We got a chance to view Meleko Mokgosi’s work at The Armory.
Meleko Mokgosi is an artist who works within an interdisciplinary framework to create large-scale project-based installations. By working across figurative painting, cinematic tropes, psychoanalysis, and post-colonial theory, his practice interrogates the specificity of regionalism in order to address questions of nationhood, colonial and anti-colonial sentiments, and the perception of historicized events. His artwork has been exhibited nationally and internationally at venues including the Botswana National Gallery, The Hudson Valley Center for Contemporary Art Museum, The Studio Museum in Harlem, and the Armand Hammer Museum of Art and Culture Center.
Whether at our physical location (80 Hanson Place in Fort Greene) or online, our store has everything from books, jewelry, clothing, and greeting cards pertaining to the African Diaspora. Become a friend today and receive 15% off every purchase.
Styled by Pamela Shepard @pspamelashepard
Earrings by @shaylacox
Model - Shauny
A band called “DEATH” illustration by Ron Wimberly
MoCADA partners with local designers several times a year to showcase their collections in our gallery.
Half Past Autumn: The Life and Works of Gordon Parks
documentary celebrating the life and works of the photographer and filmmaker, Gordon Parks.
The Paris Exposition of 1900 (Exposition universelle internationale de 1900) devoted a building to matters of “social economy.” The United States section of the building featured an exhibit that, according to W. E. B. Du Bois, attempted to show “(a) The history of the American Negro. (b) His present condition. (c) His education. (d) His literature.” 1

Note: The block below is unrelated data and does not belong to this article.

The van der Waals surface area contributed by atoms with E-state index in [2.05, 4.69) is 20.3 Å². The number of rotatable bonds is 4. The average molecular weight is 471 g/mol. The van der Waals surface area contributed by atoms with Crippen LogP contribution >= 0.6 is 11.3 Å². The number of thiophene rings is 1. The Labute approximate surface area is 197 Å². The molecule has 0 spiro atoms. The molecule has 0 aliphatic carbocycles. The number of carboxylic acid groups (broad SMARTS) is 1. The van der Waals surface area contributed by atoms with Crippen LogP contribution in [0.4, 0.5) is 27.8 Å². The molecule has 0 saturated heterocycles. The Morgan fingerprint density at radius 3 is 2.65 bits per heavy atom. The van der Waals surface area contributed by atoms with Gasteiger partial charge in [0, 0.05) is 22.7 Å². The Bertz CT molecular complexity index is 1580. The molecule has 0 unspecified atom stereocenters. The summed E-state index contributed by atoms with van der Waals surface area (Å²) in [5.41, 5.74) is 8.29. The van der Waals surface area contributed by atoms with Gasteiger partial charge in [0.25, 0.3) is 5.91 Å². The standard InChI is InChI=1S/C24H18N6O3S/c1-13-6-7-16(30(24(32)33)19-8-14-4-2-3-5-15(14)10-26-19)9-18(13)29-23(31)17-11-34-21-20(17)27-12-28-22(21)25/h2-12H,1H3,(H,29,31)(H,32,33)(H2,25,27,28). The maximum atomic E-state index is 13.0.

Du Bois and Thomas J. Calloway, who was named special agent for the Exposition, spearheaded the planning, collection and installation of the exhibit materials, which included 500 photographs, as well as 32 charts, numerous maps, and a display of 200 books written by African Americans. Calloway’s report to the U.S. Commissioner-General for the exposition mentions such sources of photographs as:
The Library of Congress holds approximately 220 mounted photographs reportedly displayed in the exhibition (LOTs11293-11308), as well as material specially compiled by Du Bois: four photograph albums showing “Types” and “Negro Life” (LOT 11930); three albums entitled “The Black Code of Georgia, U.S.A.,” offering transcriptions of Georgia state laws relating to blacks, 1732-1899 (LOT 11932); and 72 drawings charting the condition of African Americans at the turn of the century (LOT 11931).
The materials cataloged online include all of the photos in LOT 11930, and any materials in the other groups for which copy negatives have been made.
1 Du Bois, W.E. Burghardt, “The American Negro at Paris” American Monthly Review of Reviews 22:5 (November 1900): 576.
2 Report of the Commissioner-General for the United States to the International Universal Exposition, Paris, 1900, (Washington: Government Printing Office, 1901), v. II, p. 464.
100 Reasons to Give to MoCADA: Reason #26 Pattern Recognition
Curated by Dexter Wimberly in 2013, Pattern Recognition presented the recent work of five emerging artists, Rushern Baker IV, Kimberly Becoat, Hugo McCloud, Duhirwe Rushemeza and Sam Vernon, whose practices are largely engaged in abstract painting, drawing, printmaking, and sculpture.